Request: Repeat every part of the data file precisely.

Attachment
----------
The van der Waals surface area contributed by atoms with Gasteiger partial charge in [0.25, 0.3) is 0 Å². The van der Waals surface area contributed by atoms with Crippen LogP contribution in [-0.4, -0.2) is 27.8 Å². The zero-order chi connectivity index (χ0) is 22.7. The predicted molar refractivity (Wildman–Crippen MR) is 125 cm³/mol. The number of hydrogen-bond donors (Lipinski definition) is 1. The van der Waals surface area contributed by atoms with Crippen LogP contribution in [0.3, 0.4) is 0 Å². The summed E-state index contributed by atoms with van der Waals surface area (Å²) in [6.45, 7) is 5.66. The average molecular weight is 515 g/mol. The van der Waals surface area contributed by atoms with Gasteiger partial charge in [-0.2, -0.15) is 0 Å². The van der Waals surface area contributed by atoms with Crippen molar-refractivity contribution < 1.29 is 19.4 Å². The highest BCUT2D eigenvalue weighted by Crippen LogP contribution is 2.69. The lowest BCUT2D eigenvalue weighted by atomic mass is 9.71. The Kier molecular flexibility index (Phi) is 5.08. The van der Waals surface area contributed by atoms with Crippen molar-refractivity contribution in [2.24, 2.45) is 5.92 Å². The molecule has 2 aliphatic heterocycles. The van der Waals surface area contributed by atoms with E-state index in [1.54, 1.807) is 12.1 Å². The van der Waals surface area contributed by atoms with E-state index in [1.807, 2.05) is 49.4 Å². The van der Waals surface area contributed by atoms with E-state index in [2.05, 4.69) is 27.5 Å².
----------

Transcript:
The van der Waals surface area contributed by atoms with Gasteiger partial charge in [0.25, 0.3) is 0 Å². The van der Waals surface area contributed by atoms with Crippen LogP contribution in [-0.4, -0.2) is 27.8 Å². The zero-order chi connectivity index (χ0) is 22.7. The predicted molar refractivity (Wildman–Crippen MR) is 125 cm³/mol. The number of hydrogen-bond donors (Lipinski definition) is 1. The van der Waals surface area contributed by atoms with Crippen LogP contribution in [0.3, 0.4) is 0 Å². The summed E-state index contributed by atoms with van der Waals surface area (Å²) in [6.45, 7) is 5.66. The average molecular weight is 515 g/mol. The van der Waals surface area contributed by atoms with Gasteiger partial charge in [-0.2, -0.15) is 0 Å². The van der Waals surface area contributed by atoms with Crippen molar-refractivity contribution < 1.29 is 19.4 Å². The highest BCUT2D eigenvalue weighted by Crippen LogP contribution is 2.69. The lowest BCUT2D eigenvalue weighted by atomic mass is 9.71. The Kier molecular flexibility index (Phi) is 5.08. The van der Waals surface area contributed by atoms with Crippen molar-refractivity contribution in [2.24, 2.45) is 5.92 Å². The molecule has 2 aliphatic heterocycles. The van der Waals surface area contributed by atoms with E-state index in [1.54, 1.807) is 12.1 Å². The van der Waals surface area contributed by atoms with E-state index in [1.807, 2.05) is 49.4 Å². The van der Waals surface area contributed by atoms with E-state index in [2.05, 4.69) is 27.5 Å².